The Happiness Hypothesis: Putting Ancient Wisdom and Philosophy to the Test of Modern Science

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9780099478898: The Happiness Hypothesis: Putting Ancient Wisdom and Philosophy to the Test of Modern Science

Every culture rests on a bedrock of folk wisdom handed down through generations. The pronouncements of philosophers are homespun by our grandmothers, and find their way into our common sense: what doesn't kill you makes you stronger. Do unto others as you would have done unto you. Happiness comes from within. But are these 'truths' really true? Today we all seem to prefer to cling to the notion that a little bit more money, love or success will make us truly happy. Are we wrong? In "The Happiness Hypothesis, psychologist Jonathan Haidt exposes traditional wisdom to the scrutiny of modern science, delivering startling insights. We learn that virtue is often not its own reward, why extroverts really are happier than introverts, and why conscious thought is not as important as we might like to think...Drawing on the rich inspiration of both philosophy and science, "The Happiness Hypothesis" is a remarkable, original and provocative book - ancient wisdom in our time.

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About the Author:

Jonathan Haidt teaches psychology at the University of Virginia. This is his first book for the general reader. Visit the website at http://www.happinesshypothesis.com/

Excerpt. © Reprinted by permission. All rights reserved.:

From Chapter 6: Love and Attachments

No one can live happily who has regard to himself alone and transforms everything into a question of his own utility; you must live for your neighbor, if you would live for yourself. (Seneca)

No man is an island, entire of itself; every man is a piece of the continent, a part of the main. (John Donne)

In 1931, at the age of four, my father was diagnosed with polio. He was immediately put into an isolation room at the local hospital in Brooklyn, New York. There was no cure and no vaccine for polio at that time, and city dwellers lived in fear of its spread. So for several weeks my father had no human contact, save for an occasional visit by a masked nurse. His mother came to see him every day, but that’s all she could do – wave to him and try to talk to him through the glass pane on the door. My father remembers calling out to her, begging her to come in. It must have broken her heart, and one day she ignored the rules and went in. She was caught and sternly reprimanded. My father recovered with no paralysis, but this image has always stayed with me: a small boy alone in a room, looking at his mother through the glass.

My father had the bad luck to be born at the confluence point of three big ideas. The first was germ theory, proposed in the 1840s by Ignaz Semmelweis and incorporated into hospitals and homes with gradually increasing ferocity over the next century. Pediatricians in the 1920s came to fear germs above all else as they began to collect statistics from orphanages and foundling homes. As far back as records went, they showed that most children dropped off at foundling homes died within one year. In 1915, a New York physician, Henry Chapin, reported to the American Pediatric Society that out of the ten foundling homes he had examined, in all but one of them all of the children had died before their second birthday. As pediatricians came to grips with the deadly effects of institutions on young children, they reacted in a logical way by launching a crusade against germs. It became a priority in orphanages and hospitals to isolate children as much as possible in clean cubicles, to prevent them from infecting each other. Beds were separated, dividers were placed between beds, nurses retreated behind masks and gloves, and mothers were scolded for violating quarantine.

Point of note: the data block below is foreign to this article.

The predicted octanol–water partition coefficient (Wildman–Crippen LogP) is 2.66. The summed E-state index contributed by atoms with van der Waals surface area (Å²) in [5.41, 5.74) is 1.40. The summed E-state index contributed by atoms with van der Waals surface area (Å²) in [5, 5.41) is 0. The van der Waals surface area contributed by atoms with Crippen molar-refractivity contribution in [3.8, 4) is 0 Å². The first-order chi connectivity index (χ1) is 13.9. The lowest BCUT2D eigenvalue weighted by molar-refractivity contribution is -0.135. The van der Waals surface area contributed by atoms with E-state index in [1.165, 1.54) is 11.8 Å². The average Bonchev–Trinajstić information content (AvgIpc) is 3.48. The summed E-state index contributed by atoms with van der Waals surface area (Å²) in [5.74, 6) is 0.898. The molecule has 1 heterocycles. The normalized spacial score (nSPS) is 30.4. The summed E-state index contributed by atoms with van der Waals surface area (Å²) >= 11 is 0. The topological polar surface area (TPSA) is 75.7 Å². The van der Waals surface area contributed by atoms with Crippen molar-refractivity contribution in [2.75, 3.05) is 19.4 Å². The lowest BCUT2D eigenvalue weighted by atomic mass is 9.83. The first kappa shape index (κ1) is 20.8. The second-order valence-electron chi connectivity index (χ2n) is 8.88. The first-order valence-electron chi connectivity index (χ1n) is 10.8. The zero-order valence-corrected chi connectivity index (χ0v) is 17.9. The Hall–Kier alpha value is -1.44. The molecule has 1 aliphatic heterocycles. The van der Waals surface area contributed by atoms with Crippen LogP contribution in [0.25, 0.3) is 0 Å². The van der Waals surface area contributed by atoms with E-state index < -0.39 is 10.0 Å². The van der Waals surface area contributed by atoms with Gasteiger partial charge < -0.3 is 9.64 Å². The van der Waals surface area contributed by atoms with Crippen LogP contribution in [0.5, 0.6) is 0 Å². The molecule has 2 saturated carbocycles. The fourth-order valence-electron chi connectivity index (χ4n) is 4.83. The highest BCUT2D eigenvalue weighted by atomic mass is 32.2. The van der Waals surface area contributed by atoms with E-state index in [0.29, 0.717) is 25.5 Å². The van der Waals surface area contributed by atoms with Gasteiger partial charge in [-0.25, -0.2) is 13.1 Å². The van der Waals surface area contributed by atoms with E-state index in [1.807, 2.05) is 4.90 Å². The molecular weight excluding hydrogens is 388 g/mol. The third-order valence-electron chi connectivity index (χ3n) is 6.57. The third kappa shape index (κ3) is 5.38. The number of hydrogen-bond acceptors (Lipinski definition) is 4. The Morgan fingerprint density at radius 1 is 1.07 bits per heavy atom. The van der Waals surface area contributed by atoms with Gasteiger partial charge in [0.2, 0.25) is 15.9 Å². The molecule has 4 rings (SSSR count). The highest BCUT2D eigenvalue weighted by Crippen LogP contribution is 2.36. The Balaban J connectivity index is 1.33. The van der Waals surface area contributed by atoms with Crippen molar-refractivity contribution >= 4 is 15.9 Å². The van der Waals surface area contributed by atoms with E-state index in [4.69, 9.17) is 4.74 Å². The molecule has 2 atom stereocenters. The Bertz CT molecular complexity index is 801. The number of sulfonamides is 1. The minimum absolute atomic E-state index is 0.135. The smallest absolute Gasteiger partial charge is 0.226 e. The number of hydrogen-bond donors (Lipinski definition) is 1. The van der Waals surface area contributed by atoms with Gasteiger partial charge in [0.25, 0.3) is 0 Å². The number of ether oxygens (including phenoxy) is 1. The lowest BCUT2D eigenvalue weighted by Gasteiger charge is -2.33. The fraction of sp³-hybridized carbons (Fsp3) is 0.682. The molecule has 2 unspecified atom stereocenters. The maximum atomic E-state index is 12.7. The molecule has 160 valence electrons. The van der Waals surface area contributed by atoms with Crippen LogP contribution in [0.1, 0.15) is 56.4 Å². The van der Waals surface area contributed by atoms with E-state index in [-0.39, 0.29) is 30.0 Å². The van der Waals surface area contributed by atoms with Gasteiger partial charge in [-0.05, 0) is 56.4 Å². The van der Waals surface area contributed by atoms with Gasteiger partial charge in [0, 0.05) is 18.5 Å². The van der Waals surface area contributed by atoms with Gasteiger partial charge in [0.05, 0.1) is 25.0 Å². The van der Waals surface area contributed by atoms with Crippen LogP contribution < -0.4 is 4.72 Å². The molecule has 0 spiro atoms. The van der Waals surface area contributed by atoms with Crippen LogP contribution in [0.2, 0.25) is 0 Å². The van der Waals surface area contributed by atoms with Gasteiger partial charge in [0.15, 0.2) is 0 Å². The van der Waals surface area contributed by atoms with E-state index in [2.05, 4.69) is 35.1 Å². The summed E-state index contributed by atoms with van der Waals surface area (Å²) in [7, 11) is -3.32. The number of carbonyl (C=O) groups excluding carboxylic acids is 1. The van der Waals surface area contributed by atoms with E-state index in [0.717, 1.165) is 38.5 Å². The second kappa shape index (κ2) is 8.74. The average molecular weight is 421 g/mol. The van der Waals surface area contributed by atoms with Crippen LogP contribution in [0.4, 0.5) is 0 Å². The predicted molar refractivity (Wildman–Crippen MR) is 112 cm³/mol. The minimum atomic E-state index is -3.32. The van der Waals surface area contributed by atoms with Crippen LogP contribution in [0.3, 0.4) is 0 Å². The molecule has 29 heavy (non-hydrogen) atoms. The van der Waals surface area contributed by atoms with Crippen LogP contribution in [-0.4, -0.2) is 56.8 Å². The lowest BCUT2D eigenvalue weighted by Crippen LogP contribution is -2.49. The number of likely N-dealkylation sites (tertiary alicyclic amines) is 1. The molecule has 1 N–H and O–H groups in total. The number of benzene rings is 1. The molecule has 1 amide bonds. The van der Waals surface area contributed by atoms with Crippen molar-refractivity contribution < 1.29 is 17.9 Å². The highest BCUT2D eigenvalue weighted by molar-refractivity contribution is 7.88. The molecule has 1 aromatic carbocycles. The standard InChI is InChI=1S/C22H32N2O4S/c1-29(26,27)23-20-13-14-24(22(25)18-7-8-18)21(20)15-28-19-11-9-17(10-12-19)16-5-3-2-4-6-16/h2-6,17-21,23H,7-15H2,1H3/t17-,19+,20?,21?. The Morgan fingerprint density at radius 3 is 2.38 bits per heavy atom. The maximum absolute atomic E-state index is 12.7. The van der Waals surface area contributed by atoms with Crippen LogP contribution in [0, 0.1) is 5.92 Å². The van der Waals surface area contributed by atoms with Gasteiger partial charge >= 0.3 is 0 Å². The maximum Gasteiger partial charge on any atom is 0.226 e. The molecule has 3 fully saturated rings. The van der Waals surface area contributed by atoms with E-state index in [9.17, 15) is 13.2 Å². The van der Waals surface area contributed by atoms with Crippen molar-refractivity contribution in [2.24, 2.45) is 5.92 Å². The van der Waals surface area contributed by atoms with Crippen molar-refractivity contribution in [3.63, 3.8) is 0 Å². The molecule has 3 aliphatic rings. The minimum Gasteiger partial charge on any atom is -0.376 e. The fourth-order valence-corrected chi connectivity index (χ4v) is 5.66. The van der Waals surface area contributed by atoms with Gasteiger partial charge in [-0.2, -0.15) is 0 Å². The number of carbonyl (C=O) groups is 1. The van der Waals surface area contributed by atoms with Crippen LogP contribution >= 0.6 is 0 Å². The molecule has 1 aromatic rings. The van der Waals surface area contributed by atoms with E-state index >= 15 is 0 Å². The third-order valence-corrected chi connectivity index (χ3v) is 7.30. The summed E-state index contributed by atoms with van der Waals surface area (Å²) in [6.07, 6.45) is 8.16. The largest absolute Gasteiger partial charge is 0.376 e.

The other two big ideas were psychoanalysis and behaviorism. These two theories agreed on very little, but they both agreed that the infant’s attachment to its mother is based on milk. Freud thought that the infant’s libido (desire for pleasure) is first satisfied by the breast, and therefore the infant develops its first attachment (psychological need) to the breast. Only gradually does the child generalize that desire to the woman who owns the breast. The behaviorists didn’t care about libido, but they too saw the breast as the first reinforcer, the first reward (milk) for the first behavior (sucking). The very heart of behaviorism, if it had one, was conditioning – the idea that learning occurs when rewards are conditional upon behaviors. So unconditional love -- holding, nuzzling, and cuddling children for no reason -- was seen as the surest way to make children lazy, spoiled, and weak. Freudians and behaviorists were united in their belief that highly affectionate mothering damages children, and that scientific principles could improve child rearing. Three years before my father entered the hospital, John Watson, the leading American behaviorist (in the years before B. F. Skinner), published the best seller Psychological Care of Infant and Child. Watson wrote of his dream that one day babies would be raised in baby farms, away from the corrupting influences of parents. But until that day arrived, parents were urged to use behaviorist techniques to rear strong children: don’t pick them up when they cry, don’t cuddle or coddle them, just dole out benefits and punishments for each good and bad action.